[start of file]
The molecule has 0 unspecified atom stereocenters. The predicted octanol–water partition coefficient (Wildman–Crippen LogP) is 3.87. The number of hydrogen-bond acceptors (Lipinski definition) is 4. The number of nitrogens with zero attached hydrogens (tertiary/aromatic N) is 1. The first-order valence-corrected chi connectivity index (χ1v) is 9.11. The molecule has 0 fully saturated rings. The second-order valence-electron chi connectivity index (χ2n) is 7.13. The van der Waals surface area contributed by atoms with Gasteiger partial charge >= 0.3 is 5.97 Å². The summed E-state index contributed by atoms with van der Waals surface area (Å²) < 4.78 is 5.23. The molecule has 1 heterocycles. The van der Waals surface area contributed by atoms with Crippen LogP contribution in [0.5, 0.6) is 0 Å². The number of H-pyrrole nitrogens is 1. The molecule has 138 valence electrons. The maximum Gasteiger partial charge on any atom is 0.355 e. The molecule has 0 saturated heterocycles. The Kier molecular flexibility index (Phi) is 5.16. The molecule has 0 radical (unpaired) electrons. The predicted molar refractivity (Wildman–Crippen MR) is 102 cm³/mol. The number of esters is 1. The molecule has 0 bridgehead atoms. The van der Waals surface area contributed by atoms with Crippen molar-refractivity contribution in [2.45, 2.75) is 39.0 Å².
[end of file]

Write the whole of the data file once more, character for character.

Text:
The molecule has 0 unspecified atom stereocenters. The predicted octanol–water partition coefficient (Wildman–Crippen LogP) is 3.87. The number of hydrogen-bond acceptors (Lipinski definition) is 4. The number of nitrogens with zero attached hydrogens (tertiary/aromatic N) is 1. The first-order valence-corrected chi connectivity index (χ1v) is 9.11. The molecule has 0 fully saturated rings. The second-order valence-electron chi connectivity index (χ2n) is 7.13. The van der Waals surface area contributed by atoms with Gasteiger partial charge >= 0.3 is 5.97 Å². The summed E-state index contributed by atoms with van der Waals surface area (Å²) < 4.78 is 5.23. The molecule has 1 heterocycles. The van der Waals surface area contributed by atoms with Crippen LogP contribution in [0.5, 0.6) is 0 Å². The number of H-pyrrole nitrogens is 1. The molecule has 138 valence electrons. The maximum Gasteiger partial charge on any atom is 0.355 e. The molecule has 0 saturated heterocycles. The Kier molecular flexibility index (Phi) is 5.16. The molecule has 0 radical (unpaired) electrons. The predicted molar refractivity (Wildman–Crippen MR) is 102 cm³/mol. The number of esters is 1. The molecule has 0 bridgehead atoms. The van der Waals surface area contributed by atoms with Crippen molar-refractivity contribution in [2.45, 2.75) is 39.0 Å².